Merkel leaves an enormous void both in Germany and in Europe (even globally). And it’s one thing for her to have become too powerful at home, but it’s quite another for the same to have been allowed on the entire continent. Germany, under any leadership, will remain the only power in Europe that matters, no matter what grand plans Macron devises. And that is the EU’s fatal flaw. If you have 27-28 sovereign countries and you try to order them around all the time, you have a problem on your hands.


There is an inherent contradiction in being both the leader of political union’s strongest country and -simultaneously- of the union as a whole, and Merkel has bitterly failed in addressing, let alone solving, that contradiction. Merkel didn’t create it, true enough, but because she is/was the boss, it is her responsibility to address it. Even if it’s ultimately unsolvable.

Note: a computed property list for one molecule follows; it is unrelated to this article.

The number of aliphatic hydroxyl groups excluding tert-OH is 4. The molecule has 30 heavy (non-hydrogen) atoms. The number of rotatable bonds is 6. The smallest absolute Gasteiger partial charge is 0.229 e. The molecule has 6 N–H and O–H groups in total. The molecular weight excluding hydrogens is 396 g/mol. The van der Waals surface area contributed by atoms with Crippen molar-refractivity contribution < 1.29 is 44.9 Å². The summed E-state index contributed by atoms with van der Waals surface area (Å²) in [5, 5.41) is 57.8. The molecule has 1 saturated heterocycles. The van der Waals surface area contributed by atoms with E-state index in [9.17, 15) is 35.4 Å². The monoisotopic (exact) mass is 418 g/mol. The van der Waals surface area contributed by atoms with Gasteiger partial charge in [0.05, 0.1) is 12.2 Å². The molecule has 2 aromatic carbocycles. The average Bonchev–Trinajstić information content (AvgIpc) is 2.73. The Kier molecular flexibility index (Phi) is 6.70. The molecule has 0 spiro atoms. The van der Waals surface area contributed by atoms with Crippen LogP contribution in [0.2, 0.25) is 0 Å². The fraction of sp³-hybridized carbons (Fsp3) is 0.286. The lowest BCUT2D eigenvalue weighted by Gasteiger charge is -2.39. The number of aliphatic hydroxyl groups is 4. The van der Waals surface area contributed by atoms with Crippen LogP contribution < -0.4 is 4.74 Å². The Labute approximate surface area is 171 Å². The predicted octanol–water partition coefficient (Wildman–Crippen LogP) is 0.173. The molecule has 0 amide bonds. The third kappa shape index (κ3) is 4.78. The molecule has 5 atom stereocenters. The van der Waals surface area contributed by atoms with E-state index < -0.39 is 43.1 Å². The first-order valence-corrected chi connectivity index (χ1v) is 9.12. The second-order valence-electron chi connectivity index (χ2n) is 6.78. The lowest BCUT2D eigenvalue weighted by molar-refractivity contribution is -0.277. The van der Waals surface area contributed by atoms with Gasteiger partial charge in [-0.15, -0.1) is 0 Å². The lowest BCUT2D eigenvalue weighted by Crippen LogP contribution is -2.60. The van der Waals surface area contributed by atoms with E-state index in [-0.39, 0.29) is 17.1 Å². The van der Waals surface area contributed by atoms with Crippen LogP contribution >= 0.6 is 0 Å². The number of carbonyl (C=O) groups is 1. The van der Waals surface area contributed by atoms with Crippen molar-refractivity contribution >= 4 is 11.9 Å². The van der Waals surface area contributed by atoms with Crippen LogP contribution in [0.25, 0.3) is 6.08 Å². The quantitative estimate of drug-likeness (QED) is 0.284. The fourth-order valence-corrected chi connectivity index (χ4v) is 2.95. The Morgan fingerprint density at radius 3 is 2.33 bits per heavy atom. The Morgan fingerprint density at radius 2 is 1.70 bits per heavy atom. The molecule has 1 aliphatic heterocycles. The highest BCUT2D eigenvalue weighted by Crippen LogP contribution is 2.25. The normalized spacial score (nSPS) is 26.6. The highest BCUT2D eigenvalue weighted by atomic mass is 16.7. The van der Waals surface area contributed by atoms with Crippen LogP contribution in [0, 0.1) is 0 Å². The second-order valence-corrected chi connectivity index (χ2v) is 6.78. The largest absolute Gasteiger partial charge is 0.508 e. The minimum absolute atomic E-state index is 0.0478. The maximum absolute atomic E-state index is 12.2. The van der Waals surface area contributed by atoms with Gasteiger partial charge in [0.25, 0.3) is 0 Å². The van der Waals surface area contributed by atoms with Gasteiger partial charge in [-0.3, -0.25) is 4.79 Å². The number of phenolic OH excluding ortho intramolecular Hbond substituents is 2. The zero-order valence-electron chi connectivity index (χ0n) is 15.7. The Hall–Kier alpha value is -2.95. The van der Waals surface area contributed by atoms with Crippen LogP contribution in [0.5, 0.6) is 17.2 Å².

In the present setting, any German leader, Angela or someone else, will be voted in by Germans, and focus on their interests, to hold on to these votes. But German interests are not always the same as those of other countries. That means Germany will always come out on top, and more so as time passes. Ever more wealth will flow to Berlin. That’s the fatal flaw, and at present there’s no way out of it.

With Merkel weakened, or soon even gone, lots of voices will speak up across Europe for their countries’ sovereignty, and the attack on them from Brussels. We already have Poland, Czechia and Hungary. Expect a lot more noise from Italy in the run-up to its elections. The power balance that Merkel held together is gone for good.

Yes, her refugee policy backfired, which is no surprise given that she decided on it like some empress. But what may be more important is that her traditional opponent, the left wing SPD, was not only her coalition partner, but it has no ideas that are notably different from her conservatives, and its new head is the former head of the European Parliament.

Where does one turn as a German who doesn’t want all that more EU all the time? Either far left or far right. Everything else has become a homogenous blob, all across Europe. And all of that blob is in favor of imposing ever more austerity on the most unlucky in their societies, because bloodletting is the most advanced treatment they know of.